• Mad Robots, Farcical Digital Experience, Retargeting runs amuck — I couldn’t find a better way of writing this so have left the bullet heading unchanged. You can read the full article here
  • More statistics can be found here but 11% of the global internet population is blocking ads on the web, which in itself is a growth of 30% from the previous year (2015)
  • More meaningful and deeper collaborations and partnerships — With the fallacy and waste associated with programmatic advertising laid bare, brand builders are increasingly getting into more controlled and careful collaborations with other brands. This is with the aim to develop more deeper and meaningful content with a win-win outcome for both parties
  • Global campaigns have not lost their shine when it comes to digital brand building, but localisation has assumed critical importance — The previous notion that the borderless nature of the internet will allow marketers to shove down the same set of images, video and sound across millions of consumers around the world has been quickly discarded. Digital brand building, and for the right reasons, has embraced the development and dissemination of more localised brand experiences. Apple’s localised carnival themed campaign in Brazil to push the iPhone 7 Plus is an example:
  • The language of online advertising has changed and so has the ‘offer’ available to brands — When we say ‘offer’ here, it actually means the redefinition of what constitutes an ad on online channels these days. Media owners and content creators have started offering brand builders the concept of ‘original content creation’. The fundamental reason behind this movement is to stop online ads from popping up (which can be ignored or blocked) but integrating brands into the storyline of entertainment (TV shows, movies, original streaming content etc.). There is a new definition of an ad doing the round these days, which advertisers need to get their head around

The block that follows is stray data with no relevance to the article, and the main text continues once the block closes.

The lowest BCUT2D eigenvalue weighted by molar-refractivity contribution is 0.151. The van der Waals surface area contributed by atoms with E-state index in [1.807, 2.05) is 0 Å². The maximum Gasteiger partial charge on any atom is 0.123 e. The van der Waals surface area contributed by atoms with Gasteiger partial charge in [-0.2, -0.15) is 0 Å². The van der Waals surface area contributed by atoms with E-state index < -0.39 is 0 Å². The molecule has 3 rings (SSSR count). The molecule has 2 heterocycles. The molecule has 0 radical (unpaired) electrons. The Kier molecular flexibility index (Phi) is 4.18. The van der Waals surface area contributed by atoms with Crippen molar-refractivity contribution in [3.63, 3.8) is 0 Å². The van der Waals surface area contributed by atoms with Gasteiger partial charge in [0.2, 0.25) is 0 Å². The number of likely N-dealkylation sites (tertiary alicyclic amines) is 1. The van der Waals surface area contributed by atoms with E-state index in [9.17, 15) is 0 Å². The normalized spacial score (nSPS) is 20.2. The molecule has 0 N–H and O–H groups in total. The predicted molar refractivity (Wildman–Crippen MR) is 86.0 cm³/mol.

What started off in the early 1990s as an honest and highly creative attempt in brand storytelling and creation of branded experiences, is now under increased scrutiny from marketers (who has lost tonnes of money), consumers (who are dazed, confused and annoyed), regulators (who find advertising ethics and principles getting blurred), industry bodies (as they see the last visage of their control slipping away) and platform owners (who are now experiencing the adverse impact of earning money without any checks and balances). The rise of digital brand building was due to an honest attempt by marketers to use the capabilities of the internet to enhance their brand messages. The fall of digital brand building is a failure of the whole marketing ecosystem, from which it will never recover.